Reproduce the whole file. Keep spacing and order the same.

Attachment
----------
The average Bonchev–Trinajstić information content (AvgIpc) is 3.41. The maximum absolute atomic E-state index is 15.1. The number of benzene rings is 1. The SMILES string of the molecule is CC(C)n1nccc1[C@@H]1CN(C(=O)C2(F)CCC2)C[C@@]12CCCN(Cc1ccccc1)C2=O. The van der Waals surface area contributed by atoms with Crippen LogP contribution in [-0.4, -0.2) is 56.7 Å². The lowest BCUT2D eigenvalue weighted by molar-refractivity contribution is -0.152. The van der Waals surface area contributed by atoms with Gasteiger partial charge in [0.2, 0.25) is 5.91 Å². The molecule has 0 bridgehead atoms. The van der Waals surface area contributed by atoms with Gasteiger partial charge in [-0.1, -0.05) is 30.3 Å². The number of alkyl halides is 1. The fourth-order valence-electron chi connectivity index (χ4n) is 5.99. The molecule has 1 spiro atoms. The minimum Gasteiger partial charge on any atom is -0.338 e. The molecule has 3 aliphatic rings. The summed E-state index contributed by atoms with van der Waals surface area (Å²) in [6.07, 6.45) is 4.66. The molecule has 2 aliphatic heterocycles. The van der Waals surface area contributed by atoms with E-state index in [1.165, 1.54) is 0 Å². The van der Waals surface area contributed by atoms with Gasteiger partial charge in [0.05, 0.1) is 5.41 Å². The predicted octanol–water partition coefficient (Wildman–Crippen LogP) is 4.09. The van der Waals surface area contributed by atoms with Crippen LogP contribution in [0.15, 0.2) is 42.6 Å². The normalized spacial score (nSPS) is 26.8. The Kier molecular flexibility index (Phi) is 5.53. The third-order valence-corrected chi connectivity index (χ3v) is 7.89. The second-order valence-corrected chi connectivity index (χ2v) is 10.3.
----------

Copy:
The average Bonchev–Trinajstić information content (AvgIpc) is 3.41. The maximum absolute atomic E-state index is 15.1. The number of benzene rings is 1. The SMILES string of the molecule is CC(C)n1nccc1[C@@H]1CN(C(=O)C2(F)CCC2)C[C@@]12CCCN(Cc1ccccc1)C2=O. The van der Waals surface area contributed by atoms with Crippen LogP contribution in [-0.4, -0.2) is 56.7 Å². The lowest BCUT2D eigenvalue weighted by molar-refractivity contribution is -0.152. The van der Waals surface area contributed by atoms with Gasteiger partial charge in [0.2, 0.25) is 5.91 Å². The molecule has 0 bridgehead atoms. The van der Waals surface area contributed by atoms with Gasteiger partial charge in [-0.1, -0.05) is 30.3 Å². The number of alkyl halides is 1. The fourth-order valence-electron chi connectivity index (χ4n) is 5.99. The molecule has 1 spiro atoms. The minimum Gasteiger partial charge on any atom is -0.338 e. The molecule has 3 aliphatic rings. The summed E-state index contributed by atoms with van der Waals surface area (Å²) in [6.07, 6.45) is 4.66. The molecule has 2 aliphatic heterocycles. The van der Waals surface area contributed by atoms with E-state index in [1.165, 1.54) is 0 Å². The van der Waals surface area contributed by atoms with Gasteiger partial charge in [0.05, 0.1) is 5.41 Å². The predicted octanol–water partition coefficient (Wildman–Crippen LogP) is 4.09. The van der Waals surface area contributed by atoms with Crippen LogP contribution in [0.15, 0.2) is 42.6 Å². The normalized spacial score (nSPS) is 26.8. The Kier molecular flexibility index (Phi) is 5.53. The third-order valence-corrected chi connectivity index (χ3v) is 7.89. The second-order valence-corrected chi connectivity index (χ2v) is 10.3.